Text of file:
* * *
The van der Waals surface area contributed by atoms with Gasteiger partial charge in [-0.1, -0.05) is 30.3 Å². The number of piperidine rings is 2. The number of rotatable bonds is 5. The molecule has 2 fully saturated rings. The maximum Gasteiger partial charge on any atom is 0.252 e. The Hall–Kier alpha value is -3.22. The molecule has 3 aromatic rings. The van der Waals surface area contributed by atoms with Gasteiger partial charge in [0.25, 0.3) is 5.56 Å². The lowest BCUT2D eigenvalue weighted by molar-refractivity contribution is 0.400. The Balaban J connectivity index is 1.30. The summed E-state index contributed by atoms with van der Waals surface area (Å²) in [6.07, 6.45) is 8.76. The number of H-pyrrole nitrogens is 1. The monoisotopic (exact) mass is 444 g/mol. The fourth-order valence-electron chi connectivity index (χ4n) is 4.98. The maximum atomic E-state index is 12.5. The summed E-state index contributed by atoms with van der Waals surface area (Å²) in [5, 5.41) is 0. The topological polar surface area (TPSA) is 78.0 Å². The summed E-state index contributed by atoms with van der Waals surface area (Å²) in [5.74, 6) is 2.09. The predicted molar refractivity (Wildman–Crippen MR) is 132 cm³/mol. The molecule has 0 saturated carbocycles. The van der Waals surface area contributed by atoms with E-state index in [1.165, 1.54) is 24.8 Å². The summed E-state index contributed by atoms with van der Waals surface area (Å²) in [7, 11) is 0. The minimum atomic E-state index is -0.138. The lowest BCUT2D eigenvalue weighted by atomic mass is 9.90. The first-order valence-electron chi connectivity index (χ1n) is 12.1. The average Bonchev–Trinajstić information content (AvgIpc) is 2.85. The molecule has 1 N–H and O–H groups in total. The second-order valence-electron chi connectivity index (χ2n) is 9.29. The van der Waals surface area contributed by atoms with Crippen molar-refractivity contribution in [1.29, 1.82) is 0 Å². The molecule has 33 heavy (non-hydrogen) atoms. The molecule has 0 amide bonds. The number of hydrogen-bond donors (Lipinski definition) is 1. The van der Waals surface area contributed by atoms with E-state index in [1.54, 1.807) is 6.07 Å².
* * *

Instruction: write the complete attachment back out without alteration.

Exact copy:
The van der Waals surface area contributed by atoms with Gasteiger partial charge in [-0.1, -0.05) is 30.3 Å². The number of piperidine rings is 2. The number of rotatable bonds is 5. The molecule has 2 fully saturated rings. The maximum Gasteiger partial charge on any atom is 0.252 e. The Hall–Kier alpha value is -3.22. The molecule has 3 aromatic rings. The van der Waals surface area contributed by atoms with Gasteiger partial charge in [0.25, 0.3) is 5.56 Å². The lowest BCUT2D eigenvalue weighted by molar-refractivity contribution is 0.400. The Balaban J connectivity index is 1.30. The summed E-state index contributed by atoms with van der Waals surface area (Å²) in [6.07, 6.45) is 8.76. The number of H-pyrrole nitrogens is 1. The monoisotopic (exact) mass is 444 g/mol. The fourth-order valence-electron chi connectivity index (χ4n) is 4.98. The maximum atomic E-state index is 12.5. The summed E-state index contributed by atoms with van der Waals surface area (Å²) in [5, 5.41) is 0. The topological polar surface area (TPSA) is 78.0 Å². The summed E-state index contributed by atoms with van der Waals surface area (Å²) in [5.74, 6) is 2.09. The predicted molar refractivity (Wildman–Crippen MR) is 132 cm³/mol. The molecule has 0 saturated carbocycles. The van der Waals surface area contributed by atoms with E-state index in [1.165, 1.54) is 24.8 Å². The summed E-state index contributed by atoms with van der Waals surface area (Å²) in [7, 11) is 0. The minimum atomic E-state index is -0.138. The lowest BCUT2D eigenvalue weighted by atomic mass is 9.90. The first-order valence-electron chi connectivity index (χ1n) is 12.1. The average Bonchev–Trinajstić information content (AvgIpc) is 2.85. The molecule has 1 N–H and O–H groups in total. The second-order valence-electron chi connectivity index (χ2n) is 9.29. The van der Waals surface area contributed by atoms with Crippen molar-refractivity contribution in [1.29, 1.82) is 0 Å². The molecule has 33 heavy (non-hydrogen) atoms. The molecule has 0 amide bonds. The number of hydrogen-bond donors (Lipinski definition) is 1. The van der Waals surface area contributed by atoms with E-state index in [1.54, 1.807) is 6.07 Å².